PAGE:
Deletion in mice of X-linked, Brugada syndrome- and atrial fibrillation-associated Kcne5 augments ventricular K(V) currents and predisposes to ventricular arrhythmia


  • J.P. David
  • U. Lisewski
  • S.M. Crump
  • T.A. Jepps
  • E. Bocksteins
  • N. Wilck
  • J. Lossie
  • T.K. Roepke
  • N. Schmitt
  • G.W. Abbott


  • FASEB Journal


  • FASEB J 33 (2): 2537-2552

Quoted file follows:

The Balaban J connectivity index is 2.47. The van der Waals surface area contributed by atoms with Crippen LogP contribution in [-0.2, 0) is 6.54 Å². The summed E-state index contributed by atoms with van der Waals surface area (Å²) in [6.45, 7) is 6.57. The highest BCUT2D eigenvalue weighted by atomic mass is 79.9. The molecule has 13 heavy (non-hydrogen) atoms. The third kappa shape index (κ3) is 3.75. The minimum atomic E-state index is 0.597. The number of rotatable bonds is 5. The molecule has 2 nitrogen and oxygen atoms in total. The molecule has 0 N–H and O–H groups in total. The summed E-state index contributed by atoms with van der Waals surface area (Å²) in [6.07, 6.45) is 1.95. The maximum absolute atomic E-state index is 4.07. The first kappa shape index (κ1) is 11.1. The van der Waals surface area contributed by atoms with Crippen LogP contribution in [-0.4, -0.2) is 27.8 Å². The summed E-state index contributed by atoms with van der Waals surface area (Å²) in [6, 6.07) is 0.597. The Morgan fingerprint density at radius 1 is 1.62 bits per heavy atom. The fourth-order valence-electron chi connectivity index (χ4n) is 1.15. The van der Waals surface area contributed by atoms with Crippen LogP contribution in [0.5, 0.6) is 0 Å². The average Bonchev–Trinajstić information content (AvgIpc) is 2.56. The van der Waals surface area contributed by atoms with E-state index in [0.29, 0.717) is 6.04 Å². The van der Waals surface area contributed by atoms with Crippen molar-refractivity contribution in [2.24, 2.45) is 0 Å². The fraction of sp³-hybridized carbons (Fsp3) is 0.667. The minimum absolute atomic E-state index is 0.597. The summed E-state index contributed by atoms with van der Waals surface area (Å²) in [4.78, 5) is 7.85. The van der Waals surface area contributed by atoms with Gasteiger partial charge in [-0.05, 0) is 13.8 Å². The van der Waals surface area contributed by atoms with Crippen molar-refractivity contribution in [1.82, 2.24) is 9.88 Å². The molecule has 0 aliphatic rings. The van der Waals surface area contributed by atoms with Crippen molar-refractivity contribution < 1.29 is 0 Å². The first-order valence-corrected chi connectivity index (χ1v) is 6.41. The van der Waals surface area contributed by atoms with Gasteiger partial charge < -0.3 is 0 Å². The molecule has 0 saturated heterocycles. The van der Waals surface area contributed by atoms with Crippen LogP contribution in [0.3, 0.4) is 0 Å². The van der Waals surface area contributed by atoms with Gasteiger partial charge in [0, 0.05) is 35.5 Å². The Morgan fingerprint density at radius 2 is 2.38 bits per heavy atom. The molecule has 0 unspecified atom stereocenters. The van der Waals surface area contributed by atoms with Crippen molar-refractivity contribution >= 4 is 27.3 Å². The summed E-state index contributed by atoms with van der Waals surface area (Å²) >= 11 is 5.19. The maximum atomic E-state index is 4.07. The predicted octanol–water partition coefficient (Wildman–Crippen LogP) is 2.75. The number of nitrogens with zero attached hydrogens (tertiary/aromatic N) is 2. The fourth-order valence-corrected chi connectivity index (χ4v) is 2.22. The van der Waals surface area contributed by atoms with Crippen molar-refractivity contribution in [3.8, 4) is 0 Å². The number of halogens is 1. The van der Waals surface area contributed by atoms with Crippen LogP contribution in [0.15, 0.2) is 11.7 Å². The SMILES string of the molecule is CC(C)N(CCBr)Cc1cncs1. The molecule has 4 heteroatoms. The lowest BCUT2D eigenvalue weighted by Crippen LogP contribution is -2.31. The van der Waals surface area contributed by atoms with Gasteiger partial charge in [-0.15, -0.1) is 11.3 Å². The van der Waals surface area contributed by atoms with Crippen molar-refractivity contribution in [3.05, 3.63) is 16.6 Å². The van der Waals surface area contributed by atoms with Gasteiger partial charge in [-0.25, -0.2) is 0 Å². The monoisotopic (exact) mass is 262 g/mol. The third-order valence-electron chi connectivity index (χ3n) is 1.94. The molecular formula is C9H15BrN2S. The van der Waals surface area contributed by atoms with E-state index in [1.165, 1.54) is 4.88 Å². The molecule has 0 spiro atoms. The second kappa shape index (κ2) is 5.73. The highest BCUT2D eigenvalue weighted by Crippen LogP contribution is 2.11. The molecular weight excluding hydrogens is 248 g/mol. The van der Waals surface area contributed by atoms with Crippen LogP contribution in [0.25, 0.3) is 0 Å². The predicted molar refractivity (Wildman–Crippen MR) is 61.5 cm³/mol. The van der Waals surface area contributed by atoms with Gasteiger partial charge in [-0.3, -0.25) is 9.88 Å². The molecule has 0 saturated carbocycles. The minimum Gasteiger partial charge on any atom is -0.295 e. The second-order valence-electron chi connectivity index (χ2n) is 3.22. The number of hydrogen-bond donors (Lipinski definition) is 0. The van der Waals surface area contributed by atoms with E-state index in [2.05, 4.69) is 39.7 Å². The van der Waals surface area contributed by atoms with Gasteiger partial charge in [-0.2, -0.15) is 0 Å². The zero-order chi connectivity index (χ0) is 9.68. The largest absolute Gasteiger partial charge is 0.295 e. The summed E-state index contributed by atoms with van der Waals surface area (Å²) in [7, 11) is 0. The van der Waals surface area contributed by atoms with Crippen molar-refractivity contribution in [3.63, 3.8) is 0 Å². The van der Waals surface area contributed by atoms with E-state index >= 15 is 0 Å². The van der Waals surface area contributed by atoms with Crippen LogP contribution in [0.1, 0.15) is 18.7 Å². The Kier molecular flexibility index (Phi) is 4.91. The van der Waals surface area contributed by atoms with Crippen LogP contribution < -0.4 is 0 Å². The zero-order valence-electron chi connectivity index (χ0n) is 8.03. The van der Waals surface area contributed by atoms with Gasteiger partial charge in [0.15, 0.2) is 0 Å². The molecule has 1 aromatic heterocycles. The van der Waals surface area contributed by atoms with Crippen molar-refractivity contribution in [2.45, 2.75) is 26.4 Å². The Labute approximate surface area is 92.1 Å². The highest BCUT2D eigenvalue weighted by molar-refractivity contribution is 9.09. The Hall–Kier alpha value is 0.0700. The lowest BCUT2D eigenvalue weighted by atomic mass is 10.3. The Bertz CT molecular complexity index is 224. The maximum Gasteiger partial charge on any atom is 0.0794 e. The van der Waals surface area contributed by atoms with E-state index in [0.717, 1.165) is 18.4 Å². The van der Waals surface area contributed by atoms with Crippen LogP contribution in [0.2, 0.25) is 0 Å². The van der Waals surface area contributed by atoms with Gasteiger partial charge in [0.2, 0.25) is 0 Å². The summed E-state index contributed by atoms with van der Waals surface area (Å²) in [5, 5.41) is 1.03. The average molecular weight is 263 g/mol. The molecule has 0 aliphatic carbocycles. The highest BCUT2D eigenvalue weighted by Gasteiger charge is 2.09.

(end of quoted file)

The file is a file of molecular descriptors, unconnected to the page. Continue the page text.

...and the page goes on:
• KCNE5 is an X-linked gene encoding KCNE5, an ancillary subunit to voltage-gated potassium (K(V)) channels. Human KCNE5 mutations are associated with atrial fibrillation (AF)- and Brugada syndrome (BrS)-induced cardiac arrhythmias that can arise from increased potassium current in cardiomyocytes. Seeking to establish underlying molecular mechanisms, we created and studied Kcne5 knockout (Kcne5(-/0)) mice. Intracardiac ECG revealed that Kcne5 deletion caused ventricular premature beats, increased susceptibility to induction of polymorphic ventricular tachycardia (60 vs. 24% in Kcne5(+/0) mice), and 10% shorter ventricular refractory period. Kcne5 deletion increased mean ventricular myocyte K(V) current density in the apex and also in the subpopulation of septal myocytes that lack fast transient outward current (I(to,f)). The current increases arose from an apex-specific increase in slow transient outward current-1 (I(Kslow,1)) (conducted by K(V)1.5) and I(to,f) (conducted by K(V)4) and an increase in I(Kslow,2) (conducted by K(V)2.1) in both apex and septum. Kcne5 protein localized to the intercalated discs in ventricular myocytes, where K(V)2.1 was also detected in both Kcne5(-/0) and Kcne5(+/0) mice. In HL-1 cardiac cells and human embryonic kidney cells, KCNE5 and K(V)2.1 colocalized at the cell surface, but predominantly in intracellular vesicles, suggesting that Kcne5 deletion increases I(K,slow2) by reducing K(V)2.1 intracellular sequestration. The human AF-associated mutation KCNE5-L65F negative shifted the voltage dependence of K(V)2.1-KCNE5 channels, increasing their maximum current density >2-fold, whereas BrS-associated KCNE5 mutations produced more subtle negative shifts in K(V)2.1 voltage dependence. The findings represent the first reported native role for Kcne5 and the first demonstrated Kcne regulation of K(V)2.1 in mouse heart. Increased K(V) current is a manifestation of KCNE5 disruption that is most likely common to both mouse and human hearts, providing a plausible mechanistic basis for human KCNE5-linked AF and BrS.